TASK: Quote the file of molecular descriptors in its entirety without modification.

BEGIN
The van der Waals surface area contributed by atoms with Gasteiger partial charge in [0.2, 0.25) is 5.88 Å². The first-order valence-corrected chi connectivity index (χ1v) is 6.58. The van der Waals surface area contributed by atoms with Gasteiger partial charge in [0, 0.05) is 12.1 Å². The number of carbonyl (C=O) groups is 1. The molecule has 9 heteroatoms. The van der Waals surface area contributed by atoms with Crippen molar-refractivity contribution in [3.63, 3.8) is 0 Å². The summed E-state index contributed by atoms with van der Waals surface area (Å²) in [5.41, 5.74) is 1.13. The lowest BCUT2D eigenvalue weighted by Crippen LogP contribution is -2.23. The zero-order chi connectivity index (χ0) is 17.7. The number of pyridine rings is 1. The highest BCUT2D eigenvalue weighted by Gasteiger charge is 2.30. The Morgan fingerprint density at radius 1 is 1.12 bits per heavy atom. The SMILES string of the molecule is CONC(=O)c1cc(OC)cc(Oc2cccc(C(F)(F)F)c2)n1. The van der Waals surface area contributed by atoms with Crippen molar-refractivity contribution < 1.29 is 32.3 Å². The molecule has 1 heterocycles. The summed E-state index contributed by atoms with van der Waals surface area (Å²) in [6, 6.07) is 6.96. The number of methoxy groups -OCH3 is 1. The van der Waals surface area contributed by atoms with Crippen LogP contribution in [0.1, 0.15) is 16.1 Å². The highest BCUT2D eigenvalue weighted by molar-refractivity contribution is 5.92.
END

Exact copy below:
The van der Waals surface area contributed by atoms with Gasteiger partial charge in [0.2, 0.25) is 5.88 Å². The first-order valence-corrected chi connectivity index (χ1v) is 6.58. The van der Waals surface area contributed by atoms with Gasteiger partial charge in [0, 0.05) is 12.1 Å². The number of carbonyl (C=O) groups is 1. The molecule has 9 heteroatoms. The van der Waals surface area contributed by atoms with Crippen molar-refractivity contribution in [3.63, 3.8) is 0 Å². The summed E-state index contributed by atoms with van der Waals surface area (Å²) in [5.41, 5.74) is 1.13. The lowest BCUT2D eigenvalue weighted by Crippen LogP contribution is -2.23. The zero-order chi connectivity index (χ0) is 17.7. The number of pyridine rings is 1. The highest BCUT2D eigenvalue weighted by Gasteiger charge is 2.30. The Morgan fingerprint density at radius 1 is 1.12 bits per heavy atom. The SMILES string of the molecule is CONC(=O)c1cc(OC)cc(Oc2cccc(C(F)(F)F)c2)n1. The van der Waals surface area contributed by atoms with Crippen molar-refractivity contribution < 1.29 is 32.3 Å². The molecule has 1 heterocycles. The summed E-state index contributed by atoms with van der Waals surface area (Å²) in [6, 6.07) is 6.96. The number of methoxy groups -OCH3 is 1. The van der Waals surface area contributed by atoms with Crippen LogP contribution in [0.1, 0.15) is 16.1 Å². The highest BCUT2D eigenvalue weighted by molar-refractivity contribution is 5.92.